Pasta e Fagioli Soup Recipe

One of my favorite Olive Garden soups is the Pasta e Fagioli soup. It has been on their menu for decades and it truly is a treat whenever I do dine out at the Olive Garden. The Italian term pasta e fagioli is translated to “pasta and beans”. But I would argue that this soup tastes far from a chili.

Pasta e fagioli soup Olive Garden copy cat
Image: cooking classy

Pasta e fagioli is a traditional Italian soup. As with lots of favorite Italian foods, this soup was once a “peasant dish”. This is due to the fact that it was made with inexpensive ingredients. Another Italian favorite, pizza, was once a peasant dish as well!

Today we’re going to make a copy cat version of Olive Garden’s pasta e fagioli soup, however if I’m being honest, I think this one tastes even better! And more good news; many of the simple yet flavorful ingredients that go into this pasta e fagioli soup are already hanging out in your pantry. And doesn’t that just make this a weeknight friendly dinner idea?

Pasta e fagioli can be tweaked, however there are a handful of ingredients that are necessary for this soup, primarily cannellini beans, and small pasta such as ditalini or elbow pasta. The soup base is made with tomato paste and water or broth.

What You Need:

1/2 lb ground veal

1 can tomato paste

2 cups boiling water or vegetable broth

1/4 cup chopped celery

2 minced garlic cloves

Ditalini pasta

1 can cannellini beans

2 tbsp butter

A drizzle of olive oil

Parmesan cheese

Salt & pepper to taste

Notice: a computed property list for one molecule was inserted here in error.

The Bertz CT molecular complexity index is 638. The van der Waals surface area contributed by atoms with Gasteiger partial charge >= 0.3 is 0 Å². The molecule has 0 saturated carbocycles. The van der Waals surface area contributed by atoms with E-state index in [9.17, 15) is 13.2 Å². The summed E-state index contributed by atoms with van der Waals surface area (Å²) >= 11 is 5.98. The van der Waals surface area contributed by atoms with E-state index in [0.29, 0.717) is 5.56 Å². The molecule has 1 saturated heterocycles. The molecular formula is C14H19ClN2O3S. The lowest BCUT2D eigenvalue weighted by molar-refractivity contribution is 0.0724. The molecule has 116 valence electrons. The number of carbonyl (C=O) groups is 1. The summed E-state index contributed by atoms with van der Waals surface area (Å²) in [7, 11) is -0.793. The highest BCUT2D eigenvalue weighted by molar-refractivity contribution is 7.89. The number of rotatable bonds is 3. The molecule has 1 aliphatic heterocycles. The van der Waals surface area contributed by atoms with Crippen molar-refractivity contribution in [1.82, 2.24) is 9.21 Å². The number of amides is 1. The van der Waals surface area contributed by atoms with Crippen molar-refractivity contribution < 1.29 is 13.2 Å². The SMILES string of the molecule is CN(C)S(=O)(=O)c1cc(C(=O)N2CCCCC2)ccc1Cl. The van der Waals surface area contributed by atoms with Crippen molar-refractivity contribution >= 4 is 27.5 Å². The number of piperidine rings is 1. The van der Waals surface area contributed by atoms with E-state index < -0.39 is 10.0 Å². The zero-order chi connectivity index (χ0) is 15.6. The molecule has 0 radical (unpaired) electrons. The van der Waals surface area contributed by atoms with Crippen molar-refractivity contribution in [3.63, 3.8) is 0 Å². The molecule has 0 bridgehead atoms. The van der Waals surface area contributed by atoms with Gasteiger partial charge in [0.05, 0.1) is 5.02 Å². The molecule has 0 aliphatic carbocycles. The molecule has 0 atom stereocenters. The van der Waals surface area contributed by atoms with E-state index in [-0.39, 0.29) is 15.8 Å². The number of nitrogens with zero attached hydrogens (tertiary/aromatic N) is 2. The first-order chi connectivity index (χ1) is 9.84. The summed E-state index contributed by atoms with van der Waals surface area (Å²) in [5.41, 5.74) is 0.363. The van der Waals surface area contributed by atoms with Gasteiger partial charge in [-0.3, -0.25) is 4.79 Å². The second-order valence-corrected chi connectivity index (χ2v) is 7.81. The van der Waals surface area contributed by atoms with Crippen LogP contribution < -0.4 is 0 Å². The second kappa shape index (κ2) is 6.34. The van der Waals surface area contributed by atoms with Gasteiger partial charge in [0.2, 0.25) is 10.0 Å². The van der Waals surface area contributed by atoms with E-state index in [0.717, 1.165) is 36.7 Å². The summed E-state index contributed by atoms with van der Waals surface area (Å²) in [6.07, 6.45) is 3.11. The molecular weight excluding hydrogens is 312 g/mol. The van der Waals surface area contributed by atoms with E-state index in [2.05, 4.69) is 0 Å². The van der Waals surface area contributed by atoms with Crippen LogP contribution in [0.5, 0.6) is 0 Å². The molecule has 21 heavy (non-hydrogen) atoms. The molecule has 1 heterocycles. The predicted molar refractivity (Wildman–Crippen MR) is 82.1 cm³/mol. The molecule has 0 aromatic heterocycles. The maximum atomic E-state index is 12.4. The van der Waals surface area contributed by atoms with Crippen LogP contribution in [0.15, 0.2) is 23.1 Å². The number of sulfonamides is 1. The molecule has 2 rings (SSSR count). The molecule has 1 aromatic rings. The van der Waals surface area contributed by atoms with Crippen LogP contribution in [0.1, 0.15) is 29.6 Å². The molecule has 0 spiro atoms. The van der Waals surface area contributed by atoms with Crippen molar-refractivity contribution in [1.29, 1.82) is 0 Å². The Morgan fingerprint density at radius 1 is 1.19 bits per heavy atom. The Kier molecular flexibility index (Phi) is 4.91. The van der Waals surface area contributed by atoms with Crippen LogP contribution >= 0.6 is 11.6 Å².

Heat the butter in a large pot and add the veal. Break apart the veal in the pot with your spoon. I love veal because it is so tender. Traditionally, Italians would use beef in their pasta e fagioli soup. The difference between beef and veal is that beef is meat from older cattle, and veal is from younger cattle.

Not only is the meat more tender, but it is also milder and requires less seasoning. Additionally, veal is easier for our bodies to digest! And again this is because veal from younger cattle is more tender and succulent as the muscles haven’t been worked as much. Veal is actually healthier as well, containing less cholesterol and fat than beef.

Brown the veal, and add in the garlic and celery. Stir frequently. Add salt and pepper to taste. You may add additional seasonings later into the soup, but adding them now gives the meat and veggies a delightful flavor.

Stir in the tomato paste (or even a can of tomato basil soup), and add boiling water or vegetable stock to thin out the soup. Add the ditalini pasta and cannellini beans and bring back to a boil. Reduce to medium-low heat and cook until the pasta is al dente.

Taste the soup to see if it requires additional seasoning and add as desired. Finish off with a drizzle of olive oil, sprinkle with Parmesan cheese, and serve hot.

Olive Garden pasta e fagioli soup copy cat
Image: food network

Enjoy with warm bread, a fresh salad, or on its own for lunch or a hearty dinner. Sometimes I add a dollop of sour cream on top. This is coming from a red borscht eating Russian, where sour cream is added to many dishes! But you have to try it. Sour cream adds a delightful creamy flavor.

Pasta e fagioli Olive Garden copy cat
Image: ThingsandWays

Can I freeze pasta e fagioli soup? Absolutely! My recommendation is to freeze the soup separately from the pasta. Pasta only takes about 8 minutes to cook, so I like to cook the pasta separately, and reheat the soup in a pot over medium heat. In an airtight container, this soup freezes great for two months.

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